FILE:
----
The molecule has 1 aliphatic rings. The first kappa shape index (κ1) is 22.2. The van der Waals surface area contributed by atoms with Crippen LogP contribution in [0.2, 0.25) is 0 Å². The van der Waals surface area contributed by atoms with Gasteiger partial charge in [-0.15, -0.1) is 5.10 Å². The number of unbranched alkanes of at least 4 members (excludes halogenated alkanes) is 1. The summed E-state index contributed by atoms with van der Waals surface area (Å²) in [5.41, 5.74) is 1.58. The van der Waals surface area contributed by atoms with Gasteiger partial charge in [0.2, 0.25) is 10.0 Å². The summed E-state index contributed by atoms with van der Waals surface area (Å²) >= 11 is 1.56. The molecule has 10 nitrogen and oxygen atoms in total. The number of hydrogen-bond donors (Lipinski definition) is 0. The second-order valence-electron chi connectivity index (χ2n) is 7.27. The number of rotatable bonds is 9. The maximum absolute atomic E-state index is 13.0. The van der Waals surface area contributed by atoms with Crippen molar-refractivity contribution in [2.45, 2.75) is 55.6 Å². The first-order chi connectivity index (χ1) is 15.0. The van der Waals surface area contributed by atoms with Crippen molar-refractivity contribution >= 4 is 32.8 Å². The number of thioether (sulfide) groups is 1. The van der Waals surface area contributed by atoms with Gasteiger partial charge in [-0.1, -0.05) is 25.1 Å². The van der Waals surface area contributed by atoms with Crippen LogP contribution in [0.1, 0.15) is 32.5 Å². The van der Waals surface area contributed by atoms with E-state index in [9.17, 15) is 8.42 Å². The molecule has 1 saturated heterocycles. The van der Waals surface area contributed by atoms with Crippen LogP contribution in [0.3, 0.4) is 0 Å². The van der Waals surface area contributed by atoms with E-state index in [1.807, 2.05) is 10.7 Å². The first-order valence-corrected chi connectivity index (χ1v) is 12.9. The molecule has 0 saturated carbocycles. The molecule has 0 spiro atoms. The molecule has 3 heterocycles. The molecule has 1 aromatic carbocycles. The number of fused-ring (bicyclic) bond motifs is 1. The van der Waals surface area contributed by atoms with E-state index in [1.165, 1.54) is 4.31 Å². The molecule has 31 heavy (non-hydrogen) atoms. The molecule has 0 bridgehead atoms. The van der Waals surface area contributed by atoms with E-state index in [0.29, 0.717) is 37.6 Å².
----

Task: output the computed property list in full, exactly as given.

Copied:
The molecule has 1 aliphatic rings. The first kappa shape index (κ1) is 22.2. The van der Waals surface area contributed by atoms with Crippen LogP contribution in [0.2, 0.25) is 0 Å². The van der Waals surface area contributed by atoms with Gasteiger partial charge in [-0.15, -0.1) is 5.10 Å². The number of unbranched alkanes of at least 4 members (excludes halogenated alkanes) is 1. The summed E-state index contributed by atoms with van der Waals surface area (Å²) in [5.41, 5.74) is 1.58. The van der Waals surface area contributed by atoms with Gasteiger partial charge in [0.2, 0.25) is 10.0 Å². The summed E-state index contributed by atoms with van der Waals surface area (Å²) >= 11 is 1.56. The molecule has 10 nitrogen and oxygen atoms in total. The number of hydrogen-bond donors (Lipinski definition) is 0. The second-order valence-electron chi connectivity index (χ2n) is 7.27. The number of rotatable bonds is 9. The maximum absolute atomic E-state index is 13.0. The van der Waals surface area contributed by atoms with Crippen molar-refractivity contribution in [2.45, 2.75) is 55.6 Å². The first-order chi connectivity index (χ1) is 15.0. The van der Waals surface area contributed by atoms with Crippen molar-refractivity contribution >= 4 is 32.8 Å². The number of thioether (sulfide) groups is 1. The van der Waals surface area contributed by atoms with Gasteiger partial charge in [-0.1, -0.05) is 25.1 Å². The van der Waals surface area contributed by atoms with Crippen LogP contribution in [0.1, 0.15) is 32.5 Å². The van der Waals surface area contributed by atoms with E-state index in [9.17, 15) is 8.42 Å². The molecule has 1 saturated heterocycles. The van der Waals surface area contributed by atoms with Crippen LogP contribution in [0.3, 0.4) is 0 Å². The van der Waals surface area contributed by atoms with E-state index in [1.807, 2.05) is 10.7 Å². The first-order valence-corrected chi connectivity index (χ1v) is 12.9. The molecule has 0 saturated carbocycles. The molecule has 0 spiro atoms. The molecule has 3 heterocycles. The molecule has 1 aromatic carbocycles. The number of fused-ring (bicyclic) bond motifs is 1. The van der Waals surface area contributed by atoms with E-state index in [1.165, 1.54) is 4.31 Å². The molecule has 31 heavy (non-hydrogen) atoms. The molecule has 0 bridgehead atoms. The van der Waals surface area contributed by atoms with E-state index in [0.29, 0.717) is 37.6 Å².